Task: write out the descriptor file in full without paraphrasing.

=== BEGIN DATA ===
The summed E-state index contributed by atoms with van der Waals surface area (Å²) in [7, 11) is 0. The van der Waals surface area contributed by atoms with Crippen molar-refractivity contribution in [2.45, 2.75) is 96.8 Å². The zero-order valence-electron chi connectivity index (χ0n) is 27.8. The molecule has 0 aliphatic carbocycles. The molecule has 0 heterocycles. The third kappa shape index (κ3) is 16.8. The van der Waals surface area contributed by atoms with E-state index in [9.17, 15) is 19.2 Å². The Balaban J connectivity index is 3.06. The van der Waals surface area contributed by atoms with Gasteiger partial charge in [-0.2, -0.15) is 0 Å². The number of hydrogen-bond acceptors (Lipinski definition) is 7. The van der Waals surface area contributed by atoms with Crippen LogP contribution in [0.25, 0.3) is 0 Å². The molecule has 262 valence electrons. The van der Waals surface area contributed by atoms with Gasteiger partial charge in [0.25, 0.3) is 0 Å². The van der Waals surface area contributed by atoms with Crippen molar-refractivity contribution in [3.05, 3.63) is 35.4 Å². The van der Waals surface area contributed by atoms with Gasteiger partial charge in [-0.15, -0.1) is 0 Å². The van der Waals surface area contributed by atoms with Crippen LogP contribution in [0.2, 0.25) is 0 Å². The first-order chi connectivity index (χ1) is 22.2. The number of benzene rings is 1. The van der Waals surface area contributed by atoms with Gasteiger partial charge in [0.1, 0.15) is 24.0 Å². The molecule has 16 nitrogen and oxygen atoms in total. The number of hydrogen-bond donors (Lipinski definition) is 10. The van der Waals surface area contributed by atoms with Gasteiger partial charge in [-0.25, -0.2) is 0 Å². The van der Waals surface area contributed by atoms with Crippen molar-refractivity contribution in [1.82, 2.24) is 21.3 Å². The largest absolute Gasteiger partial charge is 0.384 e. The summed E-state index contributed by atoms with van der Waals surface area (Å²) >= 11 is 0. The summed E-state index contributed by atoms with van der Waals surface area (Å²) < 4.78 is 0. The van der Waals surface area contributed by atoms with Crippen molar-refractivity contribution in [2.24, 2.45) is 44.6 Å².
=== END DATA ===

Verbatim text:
The summed E-state index contributed by atoms with van der Waals surface area (Å²) in [7, 11) is 0. The van der Waals surface area contributed by atoms with Crippen molar-refractivity contribution in [2.45, 2.75) is 96.8 Å². The zero-order valence-electron chi connectivity index (χ0n) is 27.8. The molecule has 0 aliphatic carbocycles. The molecule has 0 heterocycles. The third kappa shape index (κ3) is 16.8. The van der Waals surface area contributed by atoms with E-state index in [9.17, 15) is 19.2 Å². The Balaban J connectivity index is 3.06. The van der Waals surface area contributed by atoms with Gasteiger partial charge in [-0.2, -0.15) is 0 Å². The number of hydrogen-bond acceptors (Lipinski definition) is 7. The van der Waals surface area contributed by atoms with Crippen LogP contribution in [0.25, 0.3) is 0 Å². The molecule has 262 valence electrons. The van der Waals surface area contributed by atoms with Gasteiger partial charge in [0.25, 0.3) is 0 Å². The van der Waals surface area contributed by atoms with Crippen molar-refractivity contribution in [3.05, 3.63) is 35.4 Å². The van der Waals surface area contributed by atoms with Gasteiger partial charge in [-0.15, -0.1) is 0 Å². The van der Waals surface area contributed by atoms with Crippen LogP contribution in [0.2, 0.25) is 0 Å². The first-order chi connectivity index (χ1) is 22.2. The number of benzene rings is 1. The van der Waals surface area contributed by atoms with Gasteiger partial charge in [0.1, 0.15) is 24.0 Å². The molecule has 16 nitrogen and oxygen atoms in total. The number of hydrogen-bond donors (Lipinski definition) is 10. The van der Waals surface area contributed by atoms with Gasteiger partial charge in [-0.25, -0.2) is 0 Å². The van der Waals surface area contributed by atoms with Crippen molar-refractivity contribution in [1.82, 2.24) is 21.3 Å². The largest absolute Gasteiger partial charge is 0.384 e. The summed E-state index contributed by atoms with van der Waals surface area (Å²) >= 11 is 0. The summed E-state index contributed by atoms with van der Waals surface area (Å²) < 4.78 is 0. The van der Waals surface area contributed by atoms with Crippen molar-refractivity contribution in [2.24, 2.45) is 44.6 Å².